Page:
[Natalie Angier]  You met her and she said, “You’re going to do this.”

[Mildred Dresselhaus]  She told me I should focus on science. She left the exact science unspecified but said I should do something at the forefront of some area. After that, she was always in my life, writing letters of recommendation for me, keeping up with my progress. She died just a year ago. I was the first speaker at her memorial symposium.

[Natalie Angier]  You studied with other scientific giants, like Enrico Fermi.

[Mildred Dresselhaus]  That was at the University of Chicago, where I did my graduate work, and at the time it was the best university in physics. Fermi was like Rosalyn Yalow in a couple of ways: He had very few students and took a personal interest in all of them. We both lived near the university, and we ended up walking together early in the mornings. He had such a sharp mind. I learned how to think about physics from him.

[Natalie Angier] You did your doctoral research on superconductivity, where electric current flows through a material and the electrons meet almost no resistance, right?

[Mildred Dresselhaus]  Superconductivity helped broaden my professional phase space. When I started my work, it was already known that magnetic fields could quench superconductivity. I found that the transition was not continuous, that superconductivity was initially enhanced in the presence of magnetic fields, then it would suddenly fall off. That was a little surprising, and so my graduate thesis attracted a bit of attention.

[Natalie Angier]  Didn’t you and your husband end up at M.I.T. because it was the one institution without nepotism rules?

[Mildred Dresselhaus]  M.I.T. and I.B.M. both lacked nepotism rules, and both offered us positions. When I came to M.I.T. in 1960, only 4 percent of the students were female. Today it’s about 40 percent of undergraduates. At Lincoln Lab, they had 1,000 men and two women. But we had a very good boss, and he treated us just like everybody else.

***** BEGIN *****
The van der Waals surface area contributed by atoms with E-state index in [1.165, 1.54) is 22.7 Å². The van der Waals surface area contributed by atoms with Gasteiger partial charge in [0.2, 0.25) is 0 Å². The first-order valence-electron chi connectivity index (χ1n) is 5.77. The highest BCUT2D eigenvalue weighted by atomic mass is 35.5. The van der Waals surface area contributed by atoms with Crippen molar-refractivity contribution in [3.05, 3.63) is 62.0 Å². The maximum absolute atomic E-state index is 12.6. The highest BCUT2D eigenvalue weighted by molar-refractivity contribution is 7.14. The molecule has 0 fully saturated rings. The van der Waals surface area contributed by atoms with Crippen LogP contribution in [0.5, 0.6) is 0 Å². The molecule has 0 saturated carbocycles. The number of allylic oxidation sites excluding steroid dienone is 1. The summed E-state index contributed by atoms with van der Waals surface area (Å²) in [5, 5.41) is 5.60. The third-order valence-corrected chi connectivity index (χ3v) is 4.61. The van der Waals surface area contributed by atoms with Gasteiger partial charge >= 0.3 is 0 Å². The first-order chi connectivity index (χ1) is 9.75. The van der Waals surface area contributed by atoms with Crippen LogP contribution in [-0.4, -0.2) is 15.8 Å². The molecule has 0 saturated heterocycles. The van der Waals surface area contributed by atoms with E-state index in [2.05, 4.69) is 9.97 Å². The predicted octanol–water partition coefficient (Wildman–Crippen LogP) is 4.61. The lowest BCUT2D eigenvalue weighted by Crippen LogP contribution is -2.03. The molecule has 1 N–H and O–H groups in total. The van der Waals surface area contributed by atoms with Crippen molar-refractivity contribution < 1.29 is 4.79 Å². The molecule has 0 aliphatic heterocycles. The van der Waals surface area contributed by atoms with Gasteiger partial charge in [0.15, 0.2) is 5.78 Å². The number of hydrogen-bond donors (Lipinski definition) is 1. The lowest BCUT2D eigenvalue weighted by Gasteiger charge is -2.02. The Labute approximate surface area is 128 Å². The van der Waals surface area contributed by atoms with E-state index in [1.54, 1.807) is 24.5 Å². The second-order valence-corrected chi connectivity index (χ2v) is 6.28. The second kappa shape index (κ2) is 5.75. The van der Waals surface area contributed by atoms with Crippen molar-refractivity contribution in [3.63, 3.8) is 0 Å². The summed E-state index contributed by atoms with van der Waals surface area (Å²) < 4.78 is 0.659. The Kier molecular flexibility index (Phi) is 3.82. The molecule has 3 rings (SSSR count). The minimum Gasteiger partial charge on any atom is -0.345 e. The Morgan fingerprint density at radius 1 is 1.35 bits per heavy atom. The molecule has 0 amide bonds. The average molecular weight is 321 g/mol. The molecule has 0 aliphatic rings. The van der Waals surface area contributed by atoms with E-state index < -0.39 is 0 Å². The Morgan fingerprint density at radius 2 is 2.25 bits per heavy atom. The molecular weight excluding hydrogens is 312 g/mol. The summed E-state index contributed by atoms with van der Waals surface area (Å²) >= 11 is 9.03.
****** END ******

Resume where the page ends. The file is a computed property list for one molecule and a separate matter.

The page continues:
[Natalie Angier] What inspired you to study carbon?

[Mildred Dresselhaus]  I thought it was an interesting material and it was amenable to the laboratory capabilities we had, in magneto-optics. I also liked having a problem that was not too popular. I had young children at the time. If one day I had to be at home with a sick child, it wouldn’t be the end of the world.

Everybody else was working on semiconductors. They thought carbon was too hard and not a fruitful area of study. The number of papers published on carbon when I started was essentially zero, and it’s been going up, up, up my whole career.

[Natalie Angier]  You paved the way for research that yielded two Nobel Prizes, for buckyballs in 1996 and carbon nanotubes in 2010. Do you feel a tiny bit slighted at not being among the winners?

[Mildred Dresselhaus]  Not at all. In both cases, they had ideas I missed, and they did great work. I’ve received a lot of recognition for my contributions, and I was a special guest at the Nobel ceremony in 2010.

[Natalie Angier]  How did you manage a high-powered career with four children?

[Mildred Dresselhaus]  A good husband is a vital part of it, somebody who understands what you’re trying to do and encourages it. I also had a good baby sitter. She worked for me for 29 years.